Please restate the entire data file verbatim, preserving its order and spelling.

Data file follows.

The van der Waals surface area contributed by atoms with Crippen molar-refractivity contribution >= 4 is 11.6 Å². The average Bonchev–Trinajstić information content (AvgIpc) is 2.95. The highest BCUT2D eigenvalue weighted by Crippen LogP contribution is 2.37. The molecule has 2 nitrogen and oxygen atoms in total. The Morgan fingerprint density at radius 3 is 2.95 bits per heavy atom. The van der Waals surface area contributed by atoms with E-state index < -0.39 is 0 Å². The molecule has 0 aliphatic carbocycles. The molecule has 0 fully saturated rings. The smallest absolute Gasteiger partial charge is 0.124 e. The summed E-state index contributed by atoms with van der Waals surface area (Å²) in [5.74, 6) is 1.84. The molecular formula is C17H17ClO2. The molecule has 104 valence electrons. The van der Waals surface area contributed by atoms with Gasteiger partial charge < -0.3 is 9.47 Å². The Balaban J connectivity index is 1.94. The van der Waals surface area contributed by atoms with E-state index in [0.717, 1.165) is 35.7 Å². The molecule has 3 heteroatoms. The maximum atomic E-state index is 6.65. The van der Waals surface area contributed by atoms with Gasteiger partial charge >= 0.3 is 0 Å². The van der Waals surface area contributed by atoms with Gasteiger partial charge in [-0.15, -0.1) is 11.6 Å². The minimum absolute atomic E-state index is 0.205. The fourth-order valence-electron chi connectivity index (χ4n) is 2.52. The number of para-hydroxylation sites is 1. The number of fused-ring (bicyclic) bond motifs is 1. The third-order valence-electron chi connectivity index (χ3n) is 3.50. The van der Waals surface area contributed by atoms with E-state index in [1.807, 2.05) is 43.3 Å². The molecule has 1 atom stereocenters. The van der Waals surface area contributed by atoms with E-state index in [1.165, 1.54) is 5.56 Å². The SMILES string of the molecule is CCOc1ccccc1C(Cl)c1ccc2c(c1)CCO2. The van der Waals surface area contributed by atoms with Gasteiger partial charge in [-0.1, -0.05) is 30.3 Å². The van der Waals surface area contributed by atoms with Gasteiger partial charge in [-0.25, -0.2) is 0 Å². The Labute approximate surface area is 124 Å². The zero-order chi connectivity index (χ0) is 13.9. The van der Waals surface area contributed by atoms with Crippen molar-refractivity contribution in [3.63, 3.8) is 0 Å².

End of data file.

The van der Waals surface area contributed by atoms with Crippen molar-refractivity contribution >= 4 is 11.6 Å². The average Bonchev–Trinajstić information content (AvgIpc) is 2.95. The highest BCUT2D eigenvalue weighted by Crippen LogP contribution is 2.37. The molecule has 2 nitrogen and oxygen atoms in total. The Morgan fingerprint density at radius 3 is 2.95 bits per heavy atom. The van der Waals surface area contributed by atoms with E-state index < -0.39 is 0 Å². The molecule has 0 aliphatic carbocycles. The molecule has 0 fully saturated rings. The smallest absolute Gasteiger partial charge is 0.124 e. The summed E-state index contributed by atoms with van der Waals surface area (Å²) in [5.74, 6) is 1.84. The molecular formula is C17H17ClO2. The molecule has 104 valence electrons. The van der Waals surface area contributed by atoms with Gasteiger partial charge < -0.3 is 9.47 Å². The Balaban J connectivity index is 1.94. The van der Waals surface area contributed by atoms with E-state index in [0.717, 1.165) is 35.7 Å². The molecule has 3 heteroatoms. The maximum atomic E-state index is 6.65. The van der Waals surface area contributed by atoms with Gasteiger partial charge >= 0.3 is 0 Å². The van der Waals surface area contributed by atoms with Gasteiger partial charge in [-0.15, -0.1) is 11.6 Å². The minimum absolute atomic E-state index is 0.205. The fourth-order valence-electron chi connectivity index (χ4n) is 2.52. The number of para-hydroxylation sites is 1. The number of fused-ring (bicyclic) bond motifs is 1. The third-order valence-electron chi connectivity index (χ3n) is 3.50. The van der Waals surface area contributed by atoms with E-state index in [1.807, 2.05) is 43.3 Å². The molecule has 1 atom stereocenters. The van der Waals surface area contributed by atoms with E-state index in [1.165, 1.54) is 5.56 Å². The SMILES string of the molecule is CCOc1ccccc1C(Cl)c1ccc2c(c1)CCO2. The van der Waals surface area contributed by atoms with Gasteiger partial charge in [-0.1, -0.05) is 30.3 Å². The van der Waals surface area contributed by atoms with Gasteiger partial charge in [-0.25, -0.2) is 0 Å². The Labute approximate surface area is 124 Å². The zero-order chi connectivity index (χ0) is 13.9. The van der Waals surface area contributed by atoms with Crippen molar-refractivity contribution in [3.63, 3.8) is 0 Å².